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UK ISP Sky Broadband Feeds Realtime Customer Bandwidth Data To Litigious Anti-Piracy Firm

Slashdot - Your Rights Online - Cz, 2021-09-02 23:25
UK ISP Sky Broadband is monitoring the IP addresses of servers suspected of streaming pirated content to subscribers and supplying that data to an anti-piracy company working with the Premier League. That inside knowledge is then processed and used to create blocklists used by the country's leading ISPs, to prevent subscribers from watching pirated events. An anonymous reader shares the report from Torrent Freak: In recent weeks, an anonymous source shared a small trove of information relating to the systems used to find, positively identity, and then ultimately block pirate streams at ISPs. According to the documents, the module related to the Premier League work is codenamed 'RedBeard.' The activity appears to start during the week football matches or PPV events take place. A set of scripts at anti-piracy company Friend MTS are tasked with producing lists of IP addresses that are suspected of being connected to copyright infringement. These addresses are subsequently dumped to Amazon S3 buckets and the data is used by ISPs to block access to infringing video streams, the documents indicate. During actual event scanning, content is either manually or fingerprint matched, with IP addresses extracted from DNS information related to hostnames in media URLs, load balancers, and servers hosting Electronic Program Guides (EPG), all of which are used by unlicensed IPTV services. The big question then is how the Premier League's anti-piracy partner discovers the initial server IP addresses that it subsequently puts forward for ISP blocking. According to documents reviewed by TF, information comes from three sources -- the anti-piracy company's regular monitoring (which identifies IP addresses and their /24 range), manually entered IP addresses (IP addresses and ports), and a third, potentially more intriguing source -- ISPs themselves. The document revealing this information is not dated but other documents in the batch reference dates in 2021. At the time of publishing date, the document indicates that ISP cooperation is currently limited to Sky Broadband only. TorrentFreak asked Friend MTS if that remains the case or whether additional ISPs are now involved. It appears that instead of monitoring customer IP addresses, Sky is compiling data on which IP addresses subscribers are pulling most data from during (and potentially before) match or event times. Sky then uploads the highest-trafficked IP addresses along with the port the traffic is streamed on to the S3 bucket mentioned above, every five minutes. It is then accessed by the anti-piracy company which, every five minutes, extracts the IP, bandwidth rate, and the port number that bandwidth is on. At the time of the document's publication, the Sky 'Top Talker' threshold for the Premier League's 'RedBeard' module was 100mbps. The IP address information provided by the ISP that exceeds this limit then appears to be cross-referenced by IP address and port number with data obtained during game week scanning at Friend MTS. It is then processed accordingly. Torrent Freak goes on to note that the Premier League is "seeking cooperation from additional ISPs too." "In summary, it appears that Sky subscribers aren't being directly monitored per se, but the servers they draw most bandwidth from are being noted by Sky and that data is being forwarded for anti-piracy enforcement," the report adds. "This means that Sky subscribers' piracy habits are directly providing information to support Premier League, Matchroom Boxing, and Queensbury Promotions blocking efforts."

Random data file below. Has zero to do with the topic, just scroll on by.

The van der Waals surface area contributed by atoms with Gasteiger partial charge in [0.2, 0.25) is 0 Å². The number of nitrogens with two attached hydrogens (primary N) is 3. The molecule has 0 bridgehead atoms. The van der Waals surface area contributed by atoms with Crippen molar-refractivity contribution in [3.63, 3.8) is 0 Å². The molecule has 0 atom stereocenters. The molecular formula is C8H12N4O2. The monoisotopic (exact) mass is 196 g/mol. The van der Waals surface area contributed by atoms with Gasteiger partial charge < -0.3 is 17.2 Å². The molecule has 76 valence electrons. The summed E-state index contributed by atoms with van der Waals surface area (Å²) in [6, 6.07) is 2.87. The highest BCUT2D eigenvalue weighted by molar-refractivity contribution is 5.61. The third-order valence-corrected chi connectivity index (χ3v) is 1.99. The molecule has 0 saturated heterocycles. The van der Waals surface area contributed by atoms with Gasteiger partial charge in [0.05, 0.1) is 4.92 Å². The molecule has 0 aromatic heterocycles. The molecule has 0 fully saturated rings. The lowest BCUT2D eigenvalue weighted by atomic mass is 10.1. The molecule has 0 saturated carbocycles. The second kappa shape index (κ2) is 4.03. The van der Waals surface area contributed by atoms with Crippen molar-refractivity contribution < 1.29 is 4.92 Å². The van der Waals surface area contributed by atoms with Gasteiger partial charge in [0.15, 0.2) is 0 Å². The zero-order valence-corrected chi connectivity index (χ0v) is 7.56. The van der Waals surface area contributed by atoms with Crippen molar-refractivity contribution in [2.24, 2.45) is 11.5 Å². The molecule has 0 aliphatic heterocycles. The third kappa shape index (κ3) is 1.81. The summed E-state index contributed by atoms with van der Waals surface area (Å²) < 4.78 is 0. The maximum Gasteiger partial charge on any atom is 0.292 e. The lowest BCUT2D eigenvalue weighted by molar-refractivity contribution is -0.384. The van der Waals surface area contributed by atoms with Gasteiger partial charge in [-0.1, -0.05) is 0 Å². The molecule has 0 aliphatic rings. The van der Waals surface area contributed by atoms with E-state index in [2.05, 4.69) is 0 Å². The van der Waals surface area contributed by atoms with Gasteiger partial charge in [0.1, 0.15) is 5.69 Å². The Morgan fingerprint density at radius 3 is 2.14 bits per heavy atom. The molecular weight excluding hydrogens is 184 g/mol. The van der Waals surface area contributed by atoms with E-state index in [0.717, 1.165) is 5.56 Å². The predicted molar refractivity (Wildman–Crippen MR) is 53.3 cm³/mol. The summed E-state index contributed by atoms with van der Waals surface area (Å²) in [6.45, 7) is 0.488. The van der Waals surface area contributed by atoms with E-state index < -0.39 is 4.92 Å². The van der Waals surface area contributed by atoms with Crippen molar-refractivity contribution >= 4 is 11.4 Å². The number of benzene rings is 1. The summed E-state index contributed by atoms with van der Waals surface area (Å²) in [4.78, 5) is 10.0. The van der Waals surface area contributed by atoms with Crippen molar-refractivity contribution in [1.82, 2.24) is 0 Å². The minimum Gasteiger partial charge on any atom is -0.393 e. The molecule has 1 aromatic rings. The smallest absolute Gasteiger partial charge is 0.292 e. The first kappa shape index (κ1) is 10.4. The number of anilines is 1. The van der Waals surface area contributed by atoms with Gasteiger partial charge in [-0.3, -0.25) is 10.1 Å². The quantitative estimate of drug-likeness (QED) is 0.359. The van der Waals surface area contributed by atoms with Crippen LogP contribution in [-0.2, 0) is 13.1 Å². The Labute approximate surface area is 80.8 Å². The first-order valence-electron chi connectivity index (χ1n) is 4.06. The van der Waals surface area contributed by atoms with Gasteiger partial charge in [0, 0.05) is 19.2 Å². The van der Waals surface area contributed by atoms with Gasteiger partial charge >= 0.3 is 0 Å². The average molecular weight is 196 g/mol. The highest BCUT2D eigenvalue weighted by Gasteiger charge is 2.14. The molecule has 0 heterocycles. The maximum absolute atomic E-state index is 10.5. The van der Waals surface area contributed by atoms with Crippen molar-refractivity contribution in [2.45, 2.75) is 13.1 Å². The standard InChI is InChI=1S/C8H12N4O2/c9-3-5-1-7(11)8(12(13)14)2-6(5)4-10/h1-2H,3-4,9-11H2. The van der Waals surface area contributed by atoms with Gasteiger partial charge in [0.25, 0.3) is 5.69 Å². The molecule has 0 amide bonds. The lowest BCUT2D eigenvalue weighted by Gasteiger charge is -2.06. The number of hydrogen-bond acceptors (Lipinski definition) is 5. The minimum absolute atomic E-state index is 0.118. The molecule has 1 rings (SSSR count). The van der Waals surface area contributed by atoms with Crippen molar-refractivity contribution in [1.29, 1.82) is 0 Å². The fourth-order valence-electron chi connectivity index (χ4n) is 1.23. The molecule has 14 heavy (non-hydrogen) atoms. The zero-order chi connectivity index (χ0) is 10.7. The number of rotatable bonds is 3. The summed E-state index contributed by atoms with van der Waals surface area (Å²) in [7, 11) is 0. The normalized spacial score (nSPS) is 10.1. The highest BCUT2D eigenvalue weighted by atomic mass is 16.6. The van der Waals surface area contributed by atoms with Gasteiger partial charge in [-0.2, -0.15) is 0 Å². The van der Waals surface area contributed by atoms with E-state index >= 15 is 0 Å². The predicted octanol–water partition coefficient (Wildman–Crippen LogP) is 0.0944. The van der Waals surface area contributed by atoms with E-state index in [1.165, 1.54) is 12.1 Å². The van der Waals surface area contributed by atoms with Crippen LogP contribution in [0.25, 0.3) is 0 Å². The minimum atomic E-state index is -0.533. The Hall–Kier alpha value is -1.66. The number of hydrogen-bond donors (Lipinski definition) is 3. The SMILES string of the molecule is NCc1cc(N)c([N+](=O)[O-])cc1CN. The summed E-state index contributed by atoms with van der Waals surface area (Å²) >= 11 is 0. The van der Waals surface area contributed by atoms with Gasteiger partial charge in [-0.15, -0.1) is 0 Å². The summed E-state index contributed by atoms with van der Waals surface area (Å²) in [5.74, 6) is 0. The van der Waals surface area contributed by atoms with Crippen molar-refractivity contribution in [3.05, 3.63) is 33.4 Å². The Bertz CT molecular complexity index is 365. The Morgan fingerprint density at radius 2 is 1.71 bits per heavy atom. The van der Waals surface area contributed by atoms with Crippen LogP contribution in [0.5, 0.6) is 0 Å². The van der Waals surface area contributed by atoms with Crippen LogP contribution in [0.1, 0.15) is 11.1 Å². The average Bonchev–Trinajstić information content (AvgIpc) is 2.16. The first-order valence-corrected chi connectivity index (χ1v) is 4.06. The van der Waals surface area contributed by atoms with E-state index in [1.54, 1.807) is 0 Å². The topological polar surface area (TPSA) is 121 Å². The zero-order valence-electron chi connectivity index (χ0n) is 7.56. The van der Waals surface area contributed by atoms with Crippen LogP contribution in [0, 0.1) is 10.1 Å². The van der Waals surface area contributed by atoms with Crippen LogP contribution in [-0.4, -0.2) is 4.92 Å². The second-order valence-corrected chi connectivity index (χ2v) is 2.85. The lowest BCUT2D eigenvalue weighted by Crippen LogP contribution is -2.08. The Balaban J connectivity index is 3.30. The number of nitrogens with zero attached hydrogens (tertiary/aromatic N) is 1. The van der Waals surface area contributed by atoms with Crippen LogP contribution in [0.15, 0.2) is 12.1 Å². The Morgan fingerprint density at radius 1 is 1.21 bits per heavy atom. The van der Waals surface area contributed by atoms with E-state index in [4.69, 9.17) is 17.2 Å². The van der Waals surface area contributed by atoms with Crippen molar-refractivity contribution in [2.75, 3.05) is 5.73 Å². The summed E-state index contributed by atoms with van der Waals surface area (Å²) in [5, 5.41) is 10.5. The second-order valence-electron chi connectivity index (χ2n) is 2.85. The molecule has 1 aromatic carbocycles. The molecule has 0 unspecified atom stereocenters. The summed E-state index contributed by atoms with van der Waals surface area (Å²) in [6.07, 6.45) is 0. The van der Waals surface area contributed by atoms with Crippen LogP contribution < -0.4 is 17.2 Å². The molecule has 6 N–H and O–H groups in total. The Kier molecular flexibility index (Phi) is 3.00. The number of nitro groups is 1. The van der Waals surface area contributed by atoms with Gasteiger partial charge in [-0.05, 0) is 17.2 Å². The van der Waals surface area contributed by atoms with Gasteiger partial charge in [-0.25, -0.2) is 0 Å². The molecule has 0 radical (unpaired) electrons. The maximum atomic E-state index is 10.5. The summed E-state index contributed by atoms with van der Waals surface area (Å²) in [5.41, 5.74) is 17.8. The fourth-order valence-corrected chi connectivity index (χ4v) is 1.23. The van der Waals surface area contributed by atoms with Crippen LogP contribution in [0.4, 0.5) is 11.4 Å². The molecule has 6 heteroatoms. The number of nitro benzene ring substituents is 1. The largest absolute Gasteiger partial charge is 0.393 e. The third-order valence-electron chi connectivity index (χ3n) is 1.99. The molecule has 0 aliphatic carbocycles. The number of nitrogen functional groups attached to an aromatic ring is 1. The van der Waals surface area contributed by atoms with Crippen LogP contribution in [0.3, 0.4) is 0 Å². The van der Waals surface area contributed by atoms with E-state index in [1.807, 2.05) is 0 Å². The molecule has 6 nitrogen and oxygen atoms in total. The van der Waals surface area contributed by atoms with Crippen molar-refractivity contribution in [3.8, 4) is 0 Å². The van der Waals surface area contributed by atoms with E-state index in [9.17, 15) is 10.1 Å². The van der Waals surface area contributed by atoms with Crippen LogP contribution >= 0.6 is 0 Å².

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Apple Will Ask Before it Targets You With Its Ads in iOS 15

Slashdot - Your Rights Online - Cz, 2021-09-02 22:44
Apple will start asking for permission to enable Personalized Ads in iOS 15, the company's method of serving relevant ads in the App Store and Apple News by analyzing what you read, purchase, and search for on your device. From a report: The company used to collect that information by default, but now it plans to ask for permission. Apple required other developers to seek users' permission with the debut of App Tracking Transparency, so it seems like it's showing that it will hold itself to a similar standard. The Personalized Ads pop-up should show up when you open the App Store if you're running the most recent iOS 15 beta. In the pop-up, Apple writes that the ads will help you discover relevant apps, products, and services while protecting your privacy by using "device-generated identifiers and not linking advertising information to your Apple ID."

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New AMD Patent Proposes Teleportation To Make Quantum Computing More Efficient

Slashdot - Your Rights Online - Cz, 2021-09-02 12:00